Crafting: June 2012 Archives
For the 4th celebration I have revamped my Felt Play: Wand with Magic Streamers in mighty red, white and blue. This is a fun alternative for younger kids how want to join in the fun without all the pyrotechnics. The variegated yarn streamers swish through the air with all the splendor of sparklers with no danger for little hands. The new design features the honored stars and stripes in fun felt that will last all the days leading up to the 4th of July and for many weeks after while the euphoria lasts even after the banners come down. My little one, who is on the cusp of preschool age but still a toddler in our book loves swinging her wand around, delights over the streamers and the occasional whacking o' the dogs goes unnoticed by the victims. I stuffed my wand extra this time because a year after my original creation made its debut, I noticed it is slumping a bit. I almost doubled the stuffing and the wand is stiff and much easier to swing and twirl.
Here's how to make your own Kid Safe Sparkler with magic steamers:
2 sheets of 9x 12 in. felt in Crystal Blue, Red and White
1 skein or leftovers of skeins in many colors or variegated colors. I used cotton for durability.
Download and cut out the wand pattern from my downloadable Felt Wand with Magic Streamers post. Cut out the wand and wand end from the blue and then cut out various small stars from the white and small ¼- ½ in. wide stripes from the short ends of the red and white felt.
If you're like me, and you're scrambling to come up with a gift for your dad at the last minute, look no further than you fabric stash! If you've got a couple of 16" x 10.5" scraps, you can whip up an iPad sleeve your dad will treasure.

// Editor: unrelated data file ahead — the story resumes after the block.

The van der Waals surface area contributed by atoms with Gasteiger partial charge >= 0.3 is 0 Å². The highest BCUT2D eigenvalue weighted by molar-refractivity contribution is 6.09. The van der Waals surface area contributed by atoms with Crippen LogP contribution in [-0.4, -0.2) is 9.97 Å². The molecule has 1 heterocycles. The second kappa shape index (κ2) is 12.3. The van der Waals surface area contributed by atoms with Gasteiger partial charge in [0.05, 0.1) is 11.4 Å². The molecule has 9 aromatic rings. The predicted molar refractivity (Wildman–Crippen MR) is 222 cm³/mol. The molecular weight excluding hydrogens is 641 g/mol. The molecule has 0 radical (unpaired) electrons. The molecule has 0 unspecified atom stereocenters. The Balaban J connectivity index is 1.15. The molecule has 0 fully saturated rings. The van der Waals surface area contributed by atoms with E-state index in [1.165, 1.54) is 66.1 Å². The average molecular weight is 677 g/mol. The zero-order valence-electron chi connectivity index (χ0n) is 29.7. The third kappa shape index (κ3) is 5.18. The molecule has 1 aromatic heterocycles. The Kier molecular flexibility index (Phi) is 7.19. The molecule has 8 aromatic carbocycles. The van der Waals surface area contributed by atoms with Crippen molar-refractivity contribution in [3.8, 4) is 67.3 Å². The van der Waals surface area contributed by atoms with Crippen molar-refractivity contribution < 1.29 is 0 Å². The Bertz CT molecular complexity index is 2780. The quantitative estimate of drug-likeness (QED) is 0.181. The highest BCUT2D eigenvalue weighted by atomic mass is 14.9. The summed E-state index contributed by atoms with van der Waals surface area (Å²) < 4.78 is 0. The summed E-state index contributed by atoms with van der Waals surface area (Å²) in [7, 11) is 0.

For your lining fabric, something ultra soft with a nap is best. Think velvet, velveteen and minky. For your exterior fabric, anything that fits your dad's personality is perfect. I went with a striped suiting remnant.
All seam allowances on this project are 1/4".
Once you've cut your rectangles, stitch your lining and your exterior fabric along the top long edge. To orient your napped fabric, lay it out in front of you so brushing downward is a smooth motion, with the fabric's fibers laying flat. With this orientation, the top edge of your fabric is the one you will join to your exterior fabric. This way, the iPad will slide into the sleeve easily, and the nap of the fabric will naturally remove any dust or debris from the screen when you pull it out.
I like to understitch the seam allowance to the lining fabric at this stage.
Next, fold your fabric into a long tube as shown below. You'll be stitching along the long edge, and then across the exterior fabric to the fold.
This is a good time to turn your project right side out and test for fit. Remember, iPads have buttons along the outside edges, so if your sleeve is too tight, it can end up depressing buttons and adjust settings like the volume when the unit is inserted into the sleeve. You want the sleeve snug enough to hold the iPad without it sliding around, but with enough ease that it's not a struggle to slide the iPad in or out. Because the thickness of napped fabrics varied greatly, you may need to make adjustments.
Once you've got your fit squared away, close up the bottom of your lining fabric. You can machine stitch it like I did, or use a whip stitch to close it by hand.
Your iPad sleeve is ready for prime time! And this project can of course be easily adapted for any other brand of tablet. Just measure the unit's dimensions and add about 1" -1.5" to those measurements to determine your cutting dimensions.
If you have a sewing machine that does simple lettering stitches, you can further customize your project by adding a special message or sentiment. You can also embellish with patches or other trim to perfectly match your gift to your dad's personality!